Faithlife Sermons

Acts Part 18

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Acts 9:10–31 ESV
Now there was a disciple at Damascus named Ananias. The Lord said to him in a vision, “Ananias.” And he said, “Here I am, Lord.” And the Lord said to him, “Rise and go to the street called Straight, and at the house of Judas look for a man of Tarsus named Saul, for behold, he is praying, and he has seen in a vision a man named Ananias come in and lay his hands on him so that he might regain his sight.” But Ananias answered, “Lord, I have heard from many about this man, how much evil he has done to your saints at Jerusalem. And here he has authority from the chief priests to bind all who call on your name.” But the Lord said to him, “Go, for he is a chosen instrument of mine to carry my name before the Gentiles and kings and the children of Israel. For I will show him how much he must suffer for the sake of my name.” So Ananias departed and entered the house. And laying his hands on him he said, “Brother Saul, the Lord Jesus who appeared to you on the road by which you came has sent me so that you may regain your sight and be filled with the Holy Spirit.” And immediately something like scales fell from his eyes, and he regained his sight. Then he rose and was baptized; and taking food, he was strengthened. For some days he was with the disciples at Damascus. And immediately he proclaimed Jesus in the synagogues, saying, “He is the Son of God.” And all who heard him were amazed and said, “Is not this the man who made havoc in Jerusalem of those who called upon this name? And has he not come here for this purpose, to bring them bound before the chief priests?” But Saul increased all the more in strength, and confounded the Jews who lived in Damascus by proving that Jesus was the Christ. When many days had passed, the Jews plotted to kill him, but their plot became known to Saul. They were watching the gates day and night in order to kill him, but his disciples took him by night and let him down through an opening in the wall, lowering him in a basket. And when he had come to Jerusalem, he attempted to join the disciples. And they were all afraid of him, for they did not believe that he was a disciple. But Barnabas took him and brought him to the apostles and declared to them how on the road he had seen the Lord, who spoke to him, and how at Damascus he had preached boldly in the name of Jesus. So he went in and out among them at Jerusalem, preaching boldly in the name of the Lord. And he spoke and disputed against the Hellenists. But they were seeking to kill him. And when the brothers learned this, they brought him down to Caesarea and sent him off to Tarsus. So the church throughout all Judea and Galilee and Samaria had peace and was being built up. And walking in the fear of the Lord and in the comfort of the Holy Spirit, it multiplied.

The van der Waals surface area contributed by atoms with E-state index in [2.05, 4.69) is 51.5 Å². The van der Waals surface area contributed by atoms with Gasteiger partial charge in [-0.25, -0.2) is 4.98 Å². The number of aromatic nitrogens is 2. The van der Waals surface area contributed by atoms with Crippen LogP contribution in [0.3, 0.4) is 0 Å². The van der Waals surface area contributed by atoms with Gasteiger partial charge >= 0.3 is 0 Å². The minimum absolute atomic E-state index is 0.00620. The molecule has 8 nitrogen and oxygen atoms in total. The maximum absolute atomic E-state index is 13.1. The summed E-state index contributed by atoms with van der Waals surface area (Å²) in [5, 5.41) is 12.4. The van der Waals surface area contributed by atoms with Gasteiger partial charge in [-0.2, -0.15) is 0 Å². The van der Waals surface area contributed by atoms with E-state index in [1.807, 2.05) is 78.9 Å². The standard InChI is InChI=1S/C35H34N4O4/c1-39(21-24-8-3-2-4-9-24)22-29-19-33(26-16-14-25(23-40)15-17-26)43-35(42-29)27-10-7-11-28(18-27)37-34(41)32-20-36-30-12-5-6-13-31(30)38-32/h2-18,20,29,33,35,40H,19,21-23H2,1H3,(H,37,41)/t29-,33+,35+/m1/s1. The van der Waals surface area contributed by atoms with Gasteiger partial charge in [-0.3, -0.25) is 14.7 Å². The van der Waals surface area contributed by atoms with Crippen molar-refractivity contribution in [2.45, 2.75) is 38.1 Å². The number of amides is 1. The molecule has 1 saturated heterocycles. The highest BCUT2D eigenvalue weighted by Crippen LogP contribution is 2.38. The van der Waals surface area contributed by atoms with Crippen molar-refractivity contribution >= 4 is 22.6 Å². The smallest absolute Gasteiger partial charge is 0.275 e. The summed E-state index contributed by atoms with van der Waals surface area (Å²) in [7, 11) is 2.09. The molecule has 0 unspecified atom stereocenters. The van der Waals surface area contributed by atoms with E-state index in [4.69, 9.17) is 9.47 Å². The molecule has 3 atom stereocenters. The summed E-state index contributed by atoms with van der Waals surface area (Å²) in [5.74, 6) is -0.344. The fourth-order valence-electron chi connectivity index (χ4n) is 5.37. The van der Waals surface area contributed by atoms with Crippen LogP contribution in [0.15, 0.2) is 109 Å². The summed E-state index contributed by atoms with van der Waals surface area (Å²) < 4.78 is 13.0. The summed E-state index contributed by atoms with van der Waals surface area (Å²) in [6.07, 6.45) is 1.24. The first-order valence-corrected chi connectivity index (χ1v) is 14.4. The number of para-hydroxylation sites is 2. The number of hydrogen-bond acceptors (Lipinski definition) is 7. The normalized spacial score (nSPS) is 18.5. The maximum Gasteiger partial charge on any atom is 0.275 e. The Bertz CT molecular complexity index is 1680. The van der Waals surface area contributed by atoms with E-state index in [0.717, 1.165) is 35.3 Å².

Selected Sermons of George Whitefield Sermon 41: Saul’s Conversion

What, was it such a wonder, to hear that Saul was praying? Why, Saul was a Pharisee, and therefore, no doubt, tasted and made long prayers: and, since we are told that he profited above many of his equals, I doubt not but he was taken notice of for his gift in prayer; and yet it seems, that before these three days, Saul never prayed in his life; and why? Because, before these three days, he never felt himself a condemned creature: he was alive in his own opinion, because without a knowledge of the spiritual meaning of the law; he felt not a want of, and therefore, before now, cried not after a Jesus; and consequently, though he might have said or made a prayer (as many Pharisees do now a-days) he never prayed a prayer; but now, “behold! He prayed indeed;” and this was urged as one reason why he was converted. None of God’s children, as one observes, comes into the world still-born; prayer is the very breath of the new creature: and therefore, if we are prayerless, we are Christless; if we never had the spirit of supplication, it is a sad sign that we never had the spirit of grace in our souls: and you may be assured you never did pray, unless you have felt yourselves sinners, and seen the want of Jesus to be your Savior. May the Lord, whom I serve in the gospel of his dear Son, prick you all to the heart, and may it be said of you all, as it was of Saul, behold, they pray!